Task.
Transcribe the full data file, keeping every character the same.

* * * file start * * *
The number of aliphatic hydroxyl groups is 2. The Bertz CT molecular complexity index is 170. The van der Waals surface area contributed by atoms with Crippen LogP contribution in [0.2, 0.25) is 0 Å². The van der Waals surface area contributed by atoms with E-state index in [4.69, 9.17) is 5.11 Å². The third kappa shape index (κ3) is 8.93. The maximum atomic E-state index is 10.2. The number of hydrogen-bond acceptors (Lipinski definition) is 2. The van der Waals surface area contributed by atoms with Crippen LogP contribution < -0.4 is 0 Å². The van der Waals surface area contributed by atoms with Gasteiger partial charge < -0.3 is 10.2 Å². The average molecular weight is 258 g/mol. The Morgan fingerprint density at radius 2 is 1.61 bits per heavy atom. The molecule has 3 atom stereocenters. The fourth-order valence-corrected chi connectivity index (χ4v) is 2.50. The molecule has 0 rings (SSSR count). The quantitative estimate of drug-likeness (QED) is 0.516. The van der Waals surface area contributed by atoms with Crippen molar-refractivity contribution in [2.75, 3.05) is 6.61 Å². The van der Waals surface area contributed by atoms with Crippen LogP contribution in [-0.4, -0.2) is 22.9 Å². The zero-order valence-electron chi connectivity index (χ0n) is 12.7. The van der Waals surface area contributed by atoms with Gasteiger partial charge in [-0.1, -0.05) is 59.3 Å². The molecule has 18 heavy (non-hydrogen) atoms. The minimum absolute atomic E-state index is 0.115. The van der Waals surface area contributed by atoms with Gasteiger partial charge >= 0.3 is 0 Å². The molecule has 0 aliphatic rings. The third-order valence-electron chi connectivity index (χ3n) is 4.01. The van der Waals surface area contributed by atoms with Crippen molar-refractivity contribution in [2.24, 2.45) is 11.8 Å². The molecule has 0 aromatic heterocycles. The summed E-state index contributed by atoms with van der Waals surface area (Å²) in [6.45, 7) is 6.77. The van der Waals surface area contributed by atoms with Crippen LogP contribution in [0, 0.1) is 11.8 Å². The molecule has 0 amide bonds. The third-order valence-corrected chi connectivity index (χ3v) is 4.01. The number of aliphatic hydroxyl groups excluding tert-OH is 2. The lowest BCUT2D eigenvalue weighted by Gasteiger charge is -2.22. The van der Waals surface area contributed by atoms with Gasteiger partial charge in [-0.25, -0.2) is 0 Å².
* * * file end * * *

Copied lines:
The number of aliphatic hydroxyl groups is 2. The Bertz CT molecular complexity index is 170. The van der Waals surface area contributed by atoms with Crippen LogP contribution in [0.2, 0.25) is 0 Å². The van der Waals surface area contributed by atoms with E-state index in [4.69, 9.17) is 5.11 Å². The third kappa shape index (κ3) is 8.93. The maximum atomic E-state index is 10.2. The number of hydrogen-bond acceptors (Lipinski definition) is 2. The van der Waals surface area contributed by atoms with Crippen LogP contribution < -0.4 is 0 Å². The van der Waals surface area contributed by atoms with Gasteiger partial charge < -0.3 is 10.2 Å². The average molecular weight is 258 g/mol. The Morgan fingerprint density at radius 2 is 1.61 bits per heavy atom. The molecule has 3 atom stereocenters. The fourth-order valence-corrected chi connectivity index (χ4v) is 2.50. The molecule has 0 rings (SSSR count). The quantitative estimate of drug-likeness (QED) is 0.516. The van der Waals surface area contributed by atoms with Crippen molar-refractivity contribution in [2.75, 3.05) is 6.61 Å². The van der Waals surface area contributed by atoms with Crippen LogP contribution in [-0.4, -0.2) is 22.9 Å². The zero-order valence-electron chi connectivity index (χ0n) is 12.7. The van der Waals surface area contributed by atoms with Gasteiger partial charge in [-0.1, -0.05) is 59.3 Å². The molecule has 18 heavy (non-hydrogen) atoms. The minimum absolute atomic E-state index is 0.115. The van der Waals surface area contributed by atoms with Gasteiger partial charge >= 0.3 is 0 Å². The molecule has 0 aliphatic rings. The third-order valence-electron chi connectivity index (χ3n) is 4.01. The van der Waals surface area contributed by atoms with Crippen molar-refractivity contribution in [2.24, 2.45) is 11.8 Å². The molecule has 0 aromatic heterocycles. The summed E-state index contributed by atoms with van der Waals surface area (Å²) in [6.45, 7) is 6.77. The van der Waals surface area contributed by atoms with Crippen LogP contribution in [0, 0.1) is 11.8 Å². The molecule has 0 amide bonds. The third-order valence-corrected chi connectivity index (χ3v) is 4.01. The number of aliphatic hydroxyl groups excluding tert-OH is 2. The lowest BCUT2D eigenvalue weighted by Gasteiger charge is -2.22. The van der Waals surface area contributed by atoms with Gasteiger partial charge in [-0.25, -0.2) is 0 Å².